The Feast of Valborg (also known as Walpurgis Night, April 30) and the summer solstice (Midsummer Day) are two of the most important secular holidays in Sweden. Both days celebrate the blessings of the sun. With every day that follows Walpurgis Night, the sun shines brighter and longer until the summer solstice arrives, when potatoes and fresh strawberries with whipped cream are commonly eaten.

A Typical Christmas Eve Menu

Baked lutfisk with cream sauce

Swedish meatballs

Boiled potatoes

Green peas

Rice pudding

Egg coffee

An assortment of Christmas cookies

Pepparkakor (Ginger Cookies)


  • 1 cup butter
  • 1½ cups sugar, sifted
  • 1 Tablespoon corn syrup
  • 1 large egg
  • 1 teaspoon baking soda
  • 2 teaspoons cinnamon
  • 2 teaspoons ginger
  • 1 teaspoon cloves
  • 2½ cups flour, sifted


  1. Preheat oven to 350°F.
  2. Mix together the butter, sugar, and syrup until smooth and creamy.
  3. Add the egg and beat well.
  4. Stir in the baking soda, cinnamon, ginger, and cloves.
  5. Slowly add the flour to make a stiff dough. Add enough flour to make dough easy to handle without sticking to fingers or cookie press.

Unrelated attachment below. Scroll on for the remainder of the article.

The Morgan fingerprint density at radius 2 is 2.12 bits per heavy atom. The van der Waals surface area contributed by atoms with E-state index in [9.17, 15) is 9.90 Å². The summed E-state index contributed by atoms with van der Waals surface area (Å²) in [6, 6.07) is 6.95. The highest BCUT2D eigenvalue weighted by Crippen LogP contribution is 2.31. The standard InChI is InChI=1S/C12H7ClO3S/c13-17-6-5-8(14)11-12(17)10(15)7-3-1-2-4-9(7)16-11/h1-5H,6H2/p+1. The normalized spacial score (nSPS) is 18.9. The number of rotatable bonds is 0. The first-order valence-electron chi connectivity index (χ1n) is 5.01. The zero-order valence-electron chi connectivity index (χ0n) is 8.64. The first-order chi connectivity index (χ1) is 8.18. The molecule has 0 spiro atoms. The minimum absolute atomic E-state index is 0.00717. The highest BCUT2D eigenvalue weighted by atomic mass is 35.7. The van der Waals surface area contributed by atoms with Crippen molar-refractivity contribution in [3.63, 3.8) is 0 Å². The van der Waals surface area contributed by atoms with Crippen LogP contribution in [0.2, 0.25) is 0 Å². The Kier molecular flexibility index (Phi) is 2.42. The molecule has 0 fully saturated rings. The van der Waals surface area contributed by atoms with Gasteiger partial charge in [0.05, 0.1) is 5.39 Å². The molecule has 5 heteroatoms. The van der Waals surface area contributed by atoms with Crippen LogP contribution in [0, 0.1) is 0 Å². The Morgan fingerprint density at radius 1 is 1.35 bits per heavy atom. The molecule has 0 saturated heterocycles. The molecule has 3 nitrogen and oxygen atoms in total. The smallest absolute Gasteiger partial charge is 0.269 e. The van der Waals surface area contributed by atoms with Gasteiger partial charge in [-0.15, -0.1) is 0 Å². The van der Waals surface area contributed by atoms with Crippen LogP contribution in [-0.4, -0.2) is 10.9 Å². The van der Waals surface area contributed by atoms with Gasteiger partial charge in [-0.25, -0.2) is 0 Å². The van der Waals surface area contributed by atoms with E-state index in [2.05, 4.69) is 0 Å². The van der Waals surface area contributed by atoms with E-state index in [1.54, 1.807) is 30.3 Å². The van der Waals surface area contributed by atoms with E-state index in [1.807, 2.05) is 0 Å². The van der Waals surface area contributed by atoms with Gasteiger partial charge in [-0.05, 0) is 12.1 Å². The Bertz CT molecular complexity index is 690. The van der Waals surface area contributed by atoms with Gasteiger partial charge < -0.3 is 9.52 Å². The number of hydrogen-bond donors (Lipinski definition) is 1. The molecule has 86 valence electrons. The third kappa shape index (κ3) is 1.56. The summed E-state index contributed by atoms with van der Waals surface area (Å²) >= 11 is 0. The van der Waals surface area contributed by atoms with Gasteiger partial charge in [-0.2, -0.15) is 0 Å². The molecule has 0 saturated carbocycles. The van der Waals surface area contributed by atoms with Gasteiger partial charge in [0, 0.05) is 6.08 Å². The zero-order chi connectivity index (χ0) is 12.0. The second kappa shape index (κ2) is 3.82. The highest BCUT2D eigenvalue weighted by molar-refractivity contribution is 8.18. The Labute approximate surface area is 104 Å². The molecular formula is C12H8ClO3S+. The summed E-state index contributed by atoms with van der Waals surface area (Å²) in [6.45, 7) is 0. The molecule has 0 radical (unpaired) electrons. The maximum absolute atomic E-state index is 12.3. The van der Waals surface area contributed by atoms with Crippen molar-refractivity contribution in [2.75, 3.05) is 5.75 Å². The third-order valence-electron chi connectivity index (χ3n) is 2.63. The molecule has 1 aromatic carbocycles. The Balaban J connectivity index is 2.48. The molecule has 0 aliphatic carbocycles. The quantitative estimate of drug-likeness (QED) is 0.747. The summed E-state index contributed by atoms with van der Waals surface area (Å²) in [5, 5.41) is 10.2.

6. Using the bar design of a cookie press, press out several long strips of dough on ungreased cookie sheets.
  7. If no cookie press is available, shape dough into rectangles with your hands.
  8. Bake for 7 minutes until cookies are medium brown.
  9. Remove them from the oven and let rest for 1 minute before cutting them into 2-inch pieces.
  10. Remove cookies from cookie sheets when cool. Store in an airtight container.

Makes 7 to 8 dozen.

Form the dough for Lussekatter into S-shapes (like figure eights) and arrange the buns on a cookie sheet. Place a raisin in the center of each coil before baking. EPD Photos
Form the dough for Lussekatter into S-shapes (like figure eights) and arrange the buns on a cookie sheet. Place a raisin in the center of each coil before baking.
EPD Photos

Lussekatter (St. Lucia Saffron Buns)


  • 2 packages active dry yeast
  • ½ cup warm water
  • ⅔ cup lukewarm milk
  • ½ cup sugar
  • ½ cup margarine, softened
  • 2 eggs
  • ½ teaspoon cardamom, ground
  • 1 teaspoon salt
  • ½ teaspoon powdered saffron
  • 5 to 5½ cups flour
  • ½ cup raisins
  • Margarine, softened
  • 1 egg, slightly beaten
  • 1 Tablespoon water
  • 2 Tablespoons sugar


  1. Dissolve the yeast in warm water.
  2. Stir in the milk, ½ cup sugar, ½ cup margarine, 2 eggs, cardamom, salt, saffron, and 3 cups of the flour. Beat until smooth.
  3. Stir in enough of remaining flour to make dough easy to handle.
  4. Turn dough onto lightly floured surface; knead until smooth (about 8 minutes).
  5. Place in a greased bowl, cover, and let rise until doubled (about 1 hour).
  6. Punch down on dough; divide into 24 parts.
  7. Preheat oven to 350°F.